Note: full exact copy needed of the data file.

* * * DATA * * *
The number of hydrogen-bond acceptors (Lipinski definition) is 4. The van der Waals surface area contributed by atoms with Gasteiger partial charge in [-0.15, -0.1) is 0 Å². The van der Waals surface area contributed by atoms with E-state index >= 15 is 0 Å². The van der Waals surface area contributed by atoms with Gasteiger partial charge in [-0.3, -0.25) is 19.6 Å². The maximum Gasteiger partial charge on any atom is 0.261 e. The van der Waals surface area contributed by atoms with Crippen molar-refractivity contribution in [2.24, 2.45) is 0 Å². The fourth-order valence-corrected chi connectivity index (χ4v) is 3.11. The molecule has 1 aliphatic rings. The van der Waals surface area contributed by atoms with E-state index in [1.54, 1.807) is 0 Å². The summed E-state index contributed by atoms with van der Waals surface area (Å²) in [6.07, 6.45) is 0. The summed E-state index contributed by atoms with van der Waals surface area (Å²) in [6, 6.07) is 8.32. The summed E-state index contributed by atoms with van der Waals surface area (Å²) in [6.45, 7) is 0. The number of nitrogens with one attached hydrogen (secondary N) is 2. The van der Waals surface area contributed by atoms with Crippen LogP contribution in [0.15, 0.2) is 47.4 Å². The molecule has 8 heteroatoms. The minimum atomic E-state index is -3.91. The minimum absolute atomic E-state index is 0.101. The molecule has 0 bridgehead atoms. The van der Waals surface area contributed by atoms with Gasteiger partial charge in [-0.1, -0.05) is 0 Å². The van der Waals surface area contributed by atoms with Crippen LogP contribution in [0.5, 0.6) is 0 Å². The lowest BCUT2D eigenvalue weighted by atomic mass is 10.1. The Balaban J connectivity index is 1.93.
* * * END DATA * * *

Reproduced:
The number of hydrogen-bond acceptors (Lipinski definition) is 4. The van der Waals surface area contributed by atoms with Gasteiger partial charge in [-0.15, -0.1) is 0 Å². The van der Waals surface area contributed by atoms with E-state index >= 15 is 0 Å². The van der Waals surface area contributed by atoms with Gasteiger partial charge in [-0.3, -0.25) is 19.6 Å². The maximum Gasteiger partial charge on any atom is 0.261 e. The van der Waals surface area contributed by atoms with Crippen molar-refractivity contribution in [2.24, 2.45) is 0 Å². The fourth-order valence-corrected chi connectivity index (χ4v) is 3.11. The molecule has 1 aliphatic rings. The van der Waals surface area contributed by atoms with E-state index in [1.54, 1.807) is 0 Å². The summed E-state index contributed by atoms with van der Waals surface area (Å²) in [6.07, 6.45) is 0. The summed E-state index contributed by atoms with van der Waals surface area (Å²) in [6, 6.07) is 8.32. The summed E-state index contributed by atoms with van der Waals surface area (Å²) in [6.45, 7) is 0. The number of nitrogens with one attached hydrogen (secondary N) is 2. The van der Waals surface area contributed by atoms with Crippen LogP contribution in [0.15, 0.2) is 47.4 Å². The molecule has 8 heteroatoms. The minimum atomic E-state index is -3.91. The minimum absolute atomic E-state index is 0.101. The molecule has 0 bridgehead atoms. The van der Waals surface area contributed by atoms with Gasteiger partial charge in [-0.1, -0.05) is 0 Å². The van der Waals surface area contributed by atoms with Crippen LogP contribution in [0.5, 0.6) is 0 Å². The lowest BCUT2D eigenvalue weighted by atomic mass is 10.1. The Balaban J connectivity index is 1.93.